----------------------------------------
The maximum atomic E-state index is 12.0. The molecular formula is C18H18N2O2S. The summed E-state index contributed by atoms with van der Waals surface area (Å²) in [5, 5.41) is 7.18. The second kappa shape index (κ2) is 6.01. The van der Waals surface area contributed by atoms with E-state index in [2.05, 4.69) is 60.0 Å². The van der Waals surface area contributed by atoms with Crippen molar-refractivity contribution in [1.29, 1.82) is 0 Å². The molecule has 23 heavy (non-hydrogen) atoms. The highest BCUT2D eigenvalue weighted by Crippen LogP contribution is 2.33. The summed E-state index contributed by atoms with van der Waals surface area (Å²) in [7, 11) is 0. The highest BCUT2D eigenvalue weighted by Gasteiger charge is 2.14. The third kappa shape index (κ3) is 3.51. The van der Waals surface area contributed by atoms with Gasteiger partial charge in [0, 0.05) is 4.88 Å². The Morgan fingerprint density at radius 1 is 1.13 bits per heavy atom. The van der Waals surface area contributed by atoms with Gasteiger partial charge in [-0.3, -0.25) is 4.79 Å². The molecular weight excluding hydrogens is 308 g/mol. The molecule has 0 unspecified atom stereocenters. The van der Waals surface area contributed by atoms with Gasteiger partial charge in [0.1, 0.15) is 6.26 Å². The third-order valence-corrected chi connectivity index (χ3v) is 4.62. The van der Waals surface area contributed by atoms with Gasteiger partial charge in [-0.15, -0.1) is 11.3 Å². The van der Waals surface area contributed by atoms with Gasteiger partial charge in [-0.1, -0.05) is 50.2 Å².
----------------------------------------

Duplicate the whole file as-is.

The maximum atomic E-state index is 12.0. The molecular formula is C18H18N2O2S. The summed E-state index contributed by atoms with van der Waals surface area (Å²) in [5, 5.41) is 7.18. The second kappa shape index (κ2) is 6.01. The van der Waals surface area contributed by atoms with E-state index in [2.05, 4.69) is 60.0 Å². The van der Waals surface area contributed by atoms with Crippen molar-refractivity contribution in [1.29, 1.82) is 0 Å². The molecule has 23 heavy (non-hydrogen) atoms. The highest BCUT2D eigenvalue weighted by Crippen LogP contribution is 2.33. The summed E-state index contributed by atoms with van der Waals surface area (Å²) in [7, 11) is 0. The highest BCUT2D eigenvalue weighted by Gasteiger charge is 2.14. The third kappa shape index (κ3) is 3.51. The van der Waals surface area contributed by atoms with Gasteiger partial charge in [0, 0.05) is 4.88 Å². The Morgan fingerprint density at radius 1 is 1.13 bits per heavy atom. The van der Waals surface area contributed by atoms with Gasteiger partial charge in [-0.3, -0.25) is 4.79 Å². The molecular weight excluding hydrogens is 308 g/mol. The molecule has 0 unspecified atom stereocenters. The van der Waals surface area contributed by atoms with Gasteiger partial charge in [0.1, 0.15) is 6.26 Å². The third-order valence-corrected chi connectivity index (χ3v) is 4.62. The van der Waals surface area contributed by atoms with Gasteiger partial charge in [-0.15, -0.1) is 11.3 Å². The van der Waals surface area contributed by atoms with Gasteiger partial charge in [-0.1, -0.05) is 50.2 Å².